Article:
Eating Out is Associated with Self-Reported Food Poisoning: a Western Australia Population Perspective, 1998 to 2009
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NOTICE: This is the author’s version of an article which has been accepted for publication but may be subject to further editorial input by Cambridge University Press.
Copyright © The Authors 2013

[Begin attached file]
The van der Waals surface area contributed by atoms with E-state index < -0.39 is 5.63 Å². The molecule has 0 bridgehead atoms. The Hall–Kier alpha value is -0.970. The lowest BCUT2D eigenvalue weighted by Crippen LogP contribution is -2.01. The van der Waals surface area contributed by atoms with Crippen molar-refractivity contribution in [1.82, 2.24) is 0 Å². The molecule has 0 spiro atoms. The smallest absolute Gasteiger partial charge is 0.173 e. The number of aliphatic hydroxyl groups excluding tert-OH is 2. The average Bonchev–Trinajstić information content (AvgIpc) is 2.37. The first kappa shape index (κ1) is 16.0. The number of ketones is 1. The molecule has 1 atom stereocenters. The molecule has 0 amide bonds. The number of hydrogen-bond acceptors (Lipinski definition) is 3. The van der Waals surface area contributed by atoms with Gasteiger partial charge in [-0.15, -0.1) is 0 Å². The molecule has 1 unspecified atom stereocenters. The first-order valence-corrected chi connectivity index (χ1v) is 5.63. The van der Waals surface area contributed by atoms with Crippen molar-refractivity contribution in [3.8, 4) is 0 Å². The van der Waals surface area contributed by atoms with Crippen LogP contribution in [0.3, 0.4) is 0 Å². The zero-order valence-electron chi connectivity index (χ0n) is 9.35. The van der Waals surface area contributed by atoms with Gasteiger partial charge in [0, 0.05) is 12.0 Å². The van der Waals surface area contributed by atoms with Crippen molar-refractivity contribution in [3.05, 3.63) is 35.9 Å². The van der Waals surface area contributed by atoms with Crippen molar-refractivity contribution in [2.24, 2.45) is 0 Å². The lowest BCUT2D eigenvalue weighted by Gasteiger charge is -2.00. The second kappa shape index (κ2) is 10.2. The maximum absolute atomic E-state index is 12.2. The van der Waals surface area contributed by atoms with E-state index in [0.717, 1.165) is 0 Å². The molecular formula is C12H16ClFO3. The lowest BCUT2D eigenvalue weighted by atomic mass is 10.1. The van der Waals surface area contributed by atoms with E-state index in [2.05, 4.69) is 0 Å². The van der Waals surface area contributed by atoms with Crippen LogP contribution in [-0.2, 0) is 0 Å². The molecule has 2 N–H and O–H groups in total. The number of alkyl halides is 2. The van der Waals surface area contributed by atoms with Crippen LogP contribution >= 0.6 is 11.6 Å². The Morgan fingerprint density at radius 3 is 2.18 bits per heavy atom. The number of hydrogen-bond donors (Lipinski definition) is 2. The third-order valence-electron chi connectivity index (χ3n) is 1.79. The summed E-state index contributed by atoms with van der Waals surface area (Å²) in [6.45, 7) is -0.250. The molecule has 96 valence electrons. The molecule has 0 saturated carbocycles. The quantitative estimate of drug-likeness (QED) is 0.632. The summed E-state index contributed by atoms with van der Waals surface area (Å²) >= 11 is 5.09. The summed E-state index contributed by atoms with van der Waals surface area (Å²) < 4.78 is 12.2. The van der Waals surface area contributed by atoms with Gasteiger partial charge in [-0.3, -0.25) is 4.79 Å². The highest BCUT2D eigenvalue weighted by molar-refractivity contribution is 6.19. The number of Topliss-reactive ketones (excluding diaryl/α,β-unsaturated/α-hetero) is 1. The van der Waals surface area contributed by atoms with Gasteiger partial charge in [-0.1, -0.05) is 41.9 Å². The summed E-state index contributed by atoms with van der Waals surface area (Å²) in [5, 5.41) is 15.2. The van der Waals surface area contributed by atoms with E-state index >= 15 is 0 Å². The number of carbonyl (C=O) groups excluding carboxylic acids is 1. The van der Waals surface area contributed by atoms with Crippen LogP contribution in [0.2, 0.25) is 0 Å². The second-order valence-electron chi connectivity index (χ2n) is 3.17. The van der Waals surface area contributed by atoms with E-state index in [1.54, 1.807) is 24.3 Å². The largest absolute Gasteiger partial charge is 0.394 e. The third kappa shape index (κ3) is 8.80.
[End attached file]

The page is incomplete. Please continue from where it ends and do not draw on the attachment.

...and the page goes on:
OBJECTIVE: To explore factors associated with self-reported food poisoning among Western Australian adults between 1998 and 2009.DESIGN: Data were pooled from four Nutrition Monitoring Surveys Series which included information on suspected food poisoning among Western Australian adults. Descriptive statistics and multinomial regression analyses were used to describe factors associated with self-reported food poisoning, food safety knowledge and behaviours.SETTING: Population of Western Australia estimated to be 2•5 million in 2009. SUBJECTS: A representative sample of 4494 adults aged between 18 and 64 years.RESULTS: There was no significant change in self-reported food poisoning over time, with about 18 % saying they had suspected food poisoning in the last 6 months. Overall, 2•1 % said they had confirmed their food-borne illness with a nurse of doctor. People less than 34 years old, those with a university degree and people who ate meals out on the day prior to the survey (one meal: OR = 1•30, 95 % CI 1•04, 1•62; two meals: OR = 2•21, 95 % CI 1•30, 3•76) were the most likely to report food poisoning. Younger people were also more likely to have their food poisoning confirmed by a health professional. Use of refrigerator thermometers and cool bags for storing food increased significantly between 2004 and 2009.CONCLUSIONS: Findings support the inclusion of food safety advice in dietary recommendations. Food safety and handling education and training is recommended for food businesses, particularly the takeaway food sector, and for consumers. Because food poisoning is reported more often by younger people, food safety education should begin during childhood.
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